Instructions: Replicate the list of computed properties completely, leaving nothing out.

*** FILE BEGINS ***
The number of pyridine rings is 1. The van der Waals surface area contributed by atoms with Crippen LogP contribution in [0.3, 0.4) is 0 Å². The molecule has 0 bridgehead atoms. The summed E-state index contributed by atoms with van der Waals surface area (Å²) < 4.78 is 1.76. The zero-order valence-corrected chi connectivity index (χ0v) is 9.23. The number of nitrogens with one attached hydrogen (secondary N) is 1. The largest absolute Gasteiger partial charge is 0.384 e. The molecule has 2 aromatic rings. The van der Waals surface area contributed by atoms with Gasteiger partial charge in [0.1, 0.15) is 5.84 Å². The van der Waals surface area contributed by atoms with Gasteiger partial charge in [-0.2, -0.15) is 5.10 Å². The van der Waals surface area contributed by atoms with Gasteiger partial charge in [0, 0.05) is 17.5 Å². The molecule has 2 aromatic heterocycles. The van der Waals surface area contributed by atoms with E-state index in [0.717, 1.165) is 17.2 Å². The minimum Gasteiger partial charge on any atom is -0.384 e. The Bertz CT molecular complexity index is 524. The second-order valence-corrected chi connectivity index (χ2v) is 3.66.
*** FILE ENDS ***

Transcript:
The number of pyridine rings is 1. The van der Waals surface area contributed by atoms with Crippen LogP contribution in [0.3, 0.4) is 0 Å². The molecule has 0 bridgehead atoms. The summed E-state index contributed by atoms with van der Waals surface area (Å²) < 4.78 is 1.76. The zero-order valence-corrected chi connectivity index (χ0v) is 9.23. The number of nitrogens with one attached hydrogen (secondary N) is 1. The largest absolute Gasteiger partial charge is 0.384 e. The molecule has 2 aromatic rings. The van der Waals surface area contributed by atoms with Gasteiger partial charge in [0.1, 0.15) is 5.84 Å². The van der Waals surface area contributed by atoms with Gasteiger partial charge in [-0.2, -0.15) is 5.10 Å². The van der Waals surface area contributed by atoms with Gasteiger partial charge in [0, 0.05) is 17.5 Å². The molecule has 2 aromatic heterocycles. The van der Waals surface area contributed by atoms with E-state index in [0.717, 1.165) is 17.2 Å². The minimum Gasteiger partial charge on any atom is -0.384 e. The Bertz CT molecular complexity index is 524. The second-order valence-corrected chi connectivity index (χ2v) is 3.66.